The feel-good track meshes Kaale’s old-school roots (warped Rhodes chords, abrupt background samples) with the new-school signatures of tobi lou’s pitched hook and Rockie Fresh’s snug verses over distorted 808 production. More importantly, it represents a shift in Kaale’s mentality, one that takes him from background producer to artist at the forefront of his craft.
“Once I got that DM, I just knew it was meant to be,” Kaale said. “For me it allows me to transition from making beats to making [songs] with artists. And it just kind of fit perfect with what felt natural.”
What came natural for Kaale was never simple. Far too often, the over-propagated myth of the overnight success dominates the headlines, warping musicians aspirations and the public’s understanding to make them believe that artists like Lil Nas X and Post Malone are the norm rather than the exception of the 10,000-hour rule. If one were to ever define Kaale as an overnight success, it’s only because he quite literally works overnight, every night, until three in the morning on a passion that he has chiseled into a full-time job.
In discussing his craft, Kaale paints momentum as both friend and foe—when the going’s good he can weave between beats, and when it’s slow there’s nothing more tedious. For Kaale, even creativity is a lesson in inertia; objects in motion tend to remain in motion, and that especially applies to making music.
It’s easy to make music only when you feel most inspired, he says,
“But if you just work on Friday, one day a week is a waste of time. You’ll never develop as a human like that…You have to push through the hard days because that’s where you make progress.”
Since 2016, when he first started listening to tobi lou, Kaale’s daily routine in Nairobi hasn’t changed much. He starts every day the same way he ends it: at his custom workstation, molding samples into beats and beats into songs. He forages Soundcloud for reference tracks and YouTube for samples and sounds that can inspire his next song.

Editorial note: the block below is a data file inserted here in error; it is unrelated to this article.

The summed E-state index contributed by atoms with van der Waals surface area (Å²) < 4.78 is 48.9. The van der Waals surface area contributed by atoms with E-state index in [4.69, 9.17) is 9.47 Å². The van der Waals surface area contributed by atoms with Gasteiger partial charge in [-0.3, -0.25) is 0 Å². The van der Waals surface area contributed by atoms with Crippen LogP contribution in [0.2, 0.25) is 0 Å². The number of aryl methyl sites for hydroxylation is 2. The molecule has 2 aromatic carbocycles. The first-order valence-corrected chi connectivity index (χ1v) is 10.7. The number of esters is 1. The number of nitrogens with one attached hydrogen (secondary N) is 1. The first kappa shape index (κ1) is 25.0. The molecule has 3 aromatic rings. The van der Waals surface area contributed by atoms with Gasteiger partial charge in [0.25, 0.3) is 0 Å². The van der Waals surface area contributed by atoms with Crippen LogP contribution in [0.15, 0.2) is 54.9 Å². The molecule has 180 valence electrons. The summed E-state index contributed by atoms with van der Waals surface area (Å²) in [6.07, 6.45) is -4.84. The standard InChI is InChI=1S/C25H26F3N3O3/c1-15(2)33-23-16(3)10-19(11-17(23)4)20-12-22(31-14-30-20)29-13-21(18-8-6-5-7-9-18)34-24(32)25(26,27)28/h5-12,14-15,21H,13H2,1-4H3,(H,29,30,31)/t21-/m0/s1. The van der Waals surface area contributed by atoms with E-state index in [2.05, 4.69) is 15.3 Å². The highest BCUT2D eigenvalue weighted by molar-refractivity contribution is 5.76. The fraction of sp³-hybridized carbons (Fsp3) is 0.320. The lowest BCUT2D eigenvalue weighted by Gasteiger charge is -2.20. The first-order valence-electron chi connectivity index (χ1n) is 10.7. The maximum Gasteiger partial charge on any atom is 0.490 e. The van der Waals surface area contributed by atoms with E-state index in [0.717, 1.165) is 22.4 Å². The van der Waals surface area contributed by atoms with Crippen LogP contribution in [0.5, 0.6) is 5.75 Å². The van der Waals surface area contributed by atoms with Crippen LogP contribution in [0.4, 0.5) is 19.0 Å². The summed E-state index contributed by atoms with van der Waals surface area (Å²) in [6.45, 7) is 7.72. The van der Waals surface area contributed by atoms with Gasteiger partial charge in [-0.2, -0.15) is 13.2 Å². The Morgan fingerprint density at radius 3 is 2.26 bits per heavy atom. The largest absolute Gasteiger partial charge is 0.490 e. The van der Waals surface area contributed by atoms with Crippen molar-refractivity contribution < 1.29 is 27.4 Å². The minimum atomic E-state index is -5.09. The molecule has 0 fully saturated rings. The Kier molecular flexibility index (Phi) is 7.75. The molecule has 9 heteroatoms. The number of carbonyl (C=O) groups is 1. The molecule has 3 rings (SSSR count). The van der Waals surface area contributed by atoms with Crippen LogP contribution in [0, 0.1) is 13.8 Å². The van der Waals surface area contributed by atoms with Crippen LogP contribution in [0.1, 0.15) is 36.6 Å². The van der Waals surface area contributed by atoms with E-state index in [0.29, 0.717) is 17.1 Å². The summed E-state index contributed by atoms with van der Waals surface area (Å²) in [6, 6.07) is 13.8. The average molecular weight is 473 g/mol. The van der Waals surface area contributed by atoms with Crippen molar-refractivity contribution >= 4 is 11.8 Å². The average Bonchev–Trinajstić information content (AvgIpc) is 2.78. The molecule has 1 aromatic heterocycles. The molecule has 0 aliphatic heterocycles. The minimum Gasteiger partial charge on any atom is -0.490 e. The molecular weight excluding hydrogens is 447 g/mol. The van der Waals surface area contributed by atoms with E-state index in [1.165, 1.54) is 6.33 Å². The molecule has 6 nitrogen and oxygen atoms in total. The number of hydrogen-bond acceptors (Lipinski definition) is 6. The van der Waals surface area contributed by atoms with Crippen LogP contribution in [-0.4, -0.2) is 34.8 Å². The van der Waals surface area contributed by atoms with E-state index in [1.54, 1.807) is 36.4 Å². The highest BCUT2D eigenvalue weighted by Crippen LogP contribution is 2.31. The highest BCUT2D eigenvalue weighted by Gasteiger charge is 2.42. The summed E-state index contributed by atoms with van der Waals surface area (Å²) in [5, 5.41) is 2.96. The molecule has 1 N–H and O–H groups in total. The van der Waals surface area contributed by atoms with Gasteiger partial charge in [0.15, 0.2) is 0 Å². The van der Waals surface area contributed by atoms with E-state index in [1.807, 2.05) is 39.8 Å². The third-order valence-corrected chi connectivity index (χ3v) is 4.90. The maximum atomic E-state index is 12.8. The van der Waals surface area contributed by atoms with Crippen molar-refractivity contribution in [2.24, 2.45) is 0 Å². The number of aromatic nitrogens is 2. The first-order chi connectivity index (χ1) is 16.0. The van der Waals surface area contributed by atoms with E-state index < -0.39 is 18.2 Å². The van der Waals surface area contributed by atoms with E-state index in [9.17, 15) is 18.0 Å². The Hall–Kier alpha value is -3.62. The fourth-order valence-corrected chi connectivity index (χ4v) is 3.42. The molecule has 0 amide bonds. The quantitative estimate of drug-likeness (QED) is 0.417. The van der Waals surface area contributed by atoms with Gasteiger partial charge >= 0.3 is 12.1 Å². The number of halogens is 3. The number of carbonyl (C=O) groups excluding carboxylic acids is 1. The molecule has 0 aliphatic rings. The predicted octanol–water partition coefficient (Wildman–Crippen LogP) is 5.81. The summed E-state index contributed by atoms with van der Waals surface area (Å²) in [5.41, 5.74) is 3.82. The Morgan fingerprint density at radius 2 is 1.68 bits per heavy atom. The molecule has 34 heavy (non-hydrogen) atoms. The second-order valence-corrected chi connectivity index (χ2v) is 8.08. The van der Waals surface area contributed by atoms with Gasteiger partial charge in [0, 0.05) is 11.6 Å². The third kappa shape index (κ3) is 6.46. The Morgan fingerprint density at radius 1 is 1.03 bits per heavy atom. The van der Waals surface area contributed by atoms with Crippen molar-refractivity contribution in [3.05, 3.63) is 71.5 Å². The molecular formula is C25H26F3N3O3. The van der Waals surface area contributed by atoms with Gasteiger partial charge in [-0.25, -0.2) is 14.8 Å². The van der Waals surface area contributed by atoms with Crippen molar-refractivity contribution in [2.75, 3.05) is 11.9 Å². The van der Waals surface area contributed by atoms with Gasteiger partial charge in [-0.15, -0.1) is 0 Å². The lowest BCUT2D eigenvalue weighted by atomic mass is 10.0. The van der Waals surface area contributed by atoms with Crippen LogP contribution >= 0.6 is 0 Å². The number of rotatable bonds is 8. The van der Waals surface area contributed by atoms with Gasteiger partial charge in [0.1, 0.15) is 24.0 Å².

Belied by his reticence and bashful demeanor, it’s Kaale’s zealous self-discipline, not his ear for a catchy sample nor his penchant for scouring YouTube for undiscovered tracks to inspire his next song, that may be his greatest attribute as a producer. That relentless work ethic has pushed him to release five albums in four years to the tune of more than a hundred million streams in total.
Not only has Kaale begun to carve different routes out of his genre-less, next-gen approach to his music—a journey that has seen his dabble in everything from future bass to afrobeat—but he has also established himself as a legitimate player in the potentially lucrative realm of sync licensing through Czech Vibes Sound, whose YouTube channel Kaale credits for giving his career a jumpstart. Kaale has seen his music featured across the blogosphere, the biggest being Casey Neistat’s YouTube channel with more than 12 million subscribers.
Yet with the prospect of 2021 being the biggest year of his career, Kaale has one goal in mind, one independent of the digital environment that made him as a producer, one driven by a desire to better Jeff Kaale, the man.
“I just want to learn more. You can never stop learning…Whenever I feel myself getting lazy, I just tell myself: ‘Don’t be average. Don’t let your laziness conquer you.’”